This year, we improved the CompCert C compiler in several directions:

We released three versions of CompCert, integrating these enhancements: version 2.2 in February 2014, version 2.3 in April, and version 2.4 in September.

In June 2014, Inria signed a licence agreement with AbsInt Angewandte Informatik GmbH , a software publisher based in Saarbrucken, Germany, to market and provide support for the CompCert formally-verified C compiler. AbsInt will extend CompCert to improve its usability in the critical embedded software market, and also provide long-term maintenance as required in this market.

Value analysis and neededness analysis in CompCert

Participant : Xavier Leroy.

Xavier Leroy designed, implemented, and proved sound two new static analyses over the RTL intermediate representation of CompCert. Both analyses are of the intraprocedural dataflow kind.

Compared with the static analyses developed as part of Verasco (section  6.1.1 ), value analysis is much less precise: every function is analyzed independently of its call sites, relations between variables are not tracked, and even interval analysis is coarser (owing to CompCert's lack of support for widened fixpoint iteration). However, CompCert's static analyses are much cheaper than Verasco's, and scale well to large source codes, making it possible to perform them at every compilation run.

Xavier Leroy then modified CompCert's back-end optimizations to take advantage of the results of the two new static analyses, thus improving performance of the generated code:

Verified compilation of floating-point arithmetic

Participants : Sylvie Boldo [EPI Toccata] , Jacques-Henri Jourdan, Xavier Leroy, Guillaume Melquiond [EPI Toccata] .

In 2012, we replaced the axiomatization of floating-point numbers and arithmetic operations used in early versions of CompCert by a fully-formal Coq development, building on the Coq formalization of IEEE-754 arithmetic provided by the Flocq library of Sylvie Boldo and Guillaume Melquiond. This verification of FP arithmetic and of its compilation was further improved in 2013 with respect to the treatment of "Not a Number" special values.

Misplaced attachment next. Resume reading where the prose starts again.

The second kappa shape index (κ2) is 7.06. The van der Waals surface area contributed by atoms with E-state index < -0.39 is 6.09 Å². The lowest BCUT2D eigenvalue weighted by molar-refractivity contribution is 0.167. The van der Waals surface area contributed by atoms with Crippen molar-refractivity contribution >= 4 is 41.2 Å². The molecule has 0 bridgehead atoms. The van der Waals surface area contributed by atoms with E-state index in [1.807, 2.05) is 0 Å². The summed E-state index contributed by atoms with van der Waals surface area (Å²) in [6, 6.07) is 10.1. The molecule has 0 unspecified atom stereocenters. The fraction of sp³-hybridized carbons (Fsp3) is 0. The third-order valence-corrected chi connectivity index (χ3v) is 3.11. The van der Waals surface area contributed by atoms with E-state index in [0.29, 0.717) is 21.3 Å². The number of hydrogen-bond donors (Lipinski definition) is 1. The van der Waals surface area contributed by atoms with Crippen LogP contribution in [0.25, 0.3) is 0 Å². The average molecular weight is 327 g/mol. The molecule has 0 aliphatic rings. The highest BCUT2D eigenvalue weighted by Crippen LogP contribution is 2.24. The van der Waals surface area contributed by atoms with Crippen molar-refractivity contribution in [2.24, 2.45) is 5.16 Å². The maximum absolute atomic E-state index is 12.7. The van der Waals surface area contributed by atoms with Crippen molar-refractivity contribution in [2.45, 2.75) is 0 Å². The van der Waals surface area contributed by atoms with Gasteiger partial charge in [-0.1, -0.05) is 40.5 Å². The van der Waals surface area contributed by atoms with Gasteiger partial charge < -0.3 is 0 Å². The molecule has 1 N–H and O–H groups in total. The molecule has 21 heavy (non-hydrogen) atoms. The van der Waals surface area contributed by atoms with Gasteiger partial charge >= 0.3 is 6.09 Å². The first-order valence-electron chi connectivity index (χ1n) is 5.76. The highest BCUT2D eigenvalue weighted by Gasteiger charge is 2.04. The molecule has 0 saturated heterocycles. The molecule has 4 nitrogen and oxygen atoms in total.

This year, Guillaume Melquiond improved the algorithmic efficiency of some of the executable FP operations provided by Flocq. Xavier Leroy generalized the theorems over FP arithmetic used in CompCert's soundness proof so that these theorems apply both to single- and double-precision FP numbers. Jacques-Henri Jourdan and Xavier Leroy proved additional theorems concerning conversions between integers and FP numbers.

A journal paper describing this 3-year work on correct compilation of floating-point arithmetic was accepted for publication at Journal of Automated Reasoning [14] .

Verified JIT compilation of Coq

Participants : Maxime Dénès, Xavier Leroy.

Evaluation of terms from Gallina, the functional language embedded within Coq, plays a crucial role in the performance of proof checking or execution of verified programs, and the trust one can put in them. Today, Coq provides various evaluation mechanisms, some internal, in the kernel, others external, via extraction to OCaml or Haskell. However, we believe that the specific performance trade-offs and the delicate issues of trust are still calling for a better, more adapted, treatment.

That is why we started in October this year the Coqonut project, whose objective is to develop and formally verify an efficient, compiled implementation of Coq reductions. As a first step, we wrote an unverified prototype in OCaml producing x86-64 machine code using a monadic intermediate form. We started to port it to Coq and to specify the semantics of the source, target and intermediate languages.